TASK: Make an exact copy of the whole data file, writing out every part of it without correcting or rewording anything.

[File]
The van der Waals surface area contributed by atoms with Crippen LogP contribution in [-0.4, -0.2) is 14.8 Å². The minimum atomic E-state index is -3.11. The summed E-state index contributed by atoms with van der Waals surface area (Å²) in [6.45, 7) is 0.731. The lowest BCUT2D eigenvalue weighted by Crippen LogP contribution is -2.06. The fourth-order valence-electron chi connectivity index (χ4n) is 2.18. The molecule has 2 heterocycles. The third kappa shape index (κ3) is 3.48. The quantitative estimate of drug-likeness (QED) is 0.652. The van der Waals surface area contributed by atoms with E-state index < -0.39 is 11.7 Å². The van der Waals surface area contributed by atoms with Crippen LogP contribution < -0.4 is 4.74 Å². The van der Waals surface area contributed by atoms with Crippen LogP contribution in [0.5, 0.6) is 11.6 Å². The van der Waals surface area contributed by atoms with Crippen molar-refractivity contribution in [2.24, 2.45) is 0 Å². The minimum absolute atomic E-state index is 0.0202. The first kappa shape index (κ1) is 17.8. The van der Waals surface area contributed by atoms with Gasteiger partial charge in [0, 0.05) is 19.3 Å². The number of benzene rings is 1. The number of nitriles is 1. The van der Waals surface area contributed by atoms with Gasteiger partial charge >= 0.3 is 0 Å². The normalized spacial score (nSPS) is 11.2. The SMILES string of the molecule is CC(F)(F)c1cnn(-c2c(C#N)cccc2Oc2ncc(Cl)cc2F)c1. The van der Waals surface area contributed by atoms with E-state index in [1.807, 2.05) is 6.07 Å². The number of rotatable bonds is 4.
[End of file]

The van der Waals surface area contributed by atoms with Crippen LogP contribution in [-0.4, -0.2) is 14.8 Å². The minimum atomic E-state index is -3.11. The summed E-state index contributed by atoms with van der Waals surface area (Å²) in [6.45, 7) is 0.731. The lowest BCUT2D eigenvalue weighted by Crippen LogP contribution is -2.06. The fourth-order valence-electron chi connectivity index (χ4n) is 2.18. The molecule has 2 heterocycles. The third kappa shape index (κ3) is 3.48. The quantitative estimate of drug-likeness (QED) is 0.652. The van der Waals surface area contributed by atoms with E-state index < -0.39 is 11.7 Å². The van der Waals surface area contributed by atoms with Crippen LogP contribution < -0.4 is 4.74 Å². The van der Waals surface area contributed by atoms with Crippen LogP contribution in [0.5, 0.6) is 11.6 Å². The van der Waals surface area contributed by atoms with Crippen molar-refractivity contribution in [2.24, 2.45) is 0 Å². The minimum absolute atomic E-state index is 0.0202. The first kappa shape index (κ1) is 17.8. The van der Waals surface area contributed by atoms with Gasteiger partial charge in [0, 0.05) is 19.3 Å². The number of benzene rings is 1. The number of nitriles is 1. The van der Waals surface area contributed by atoms with Gasteiger partial charge >= 0.3 is 0 Å². The normalized spacial score (nSPS) is 11.2. The SMILES string of the molecule is CC(F)(F)c1cnn(-c2c(C#N)cccc2Oc2ncc(Cl)cc2F)c1. The van der Waals surface area contributed by atoms with E-state index in [1.807, 2.05) is 6.07 Å². The number of rotatable bonds is 4.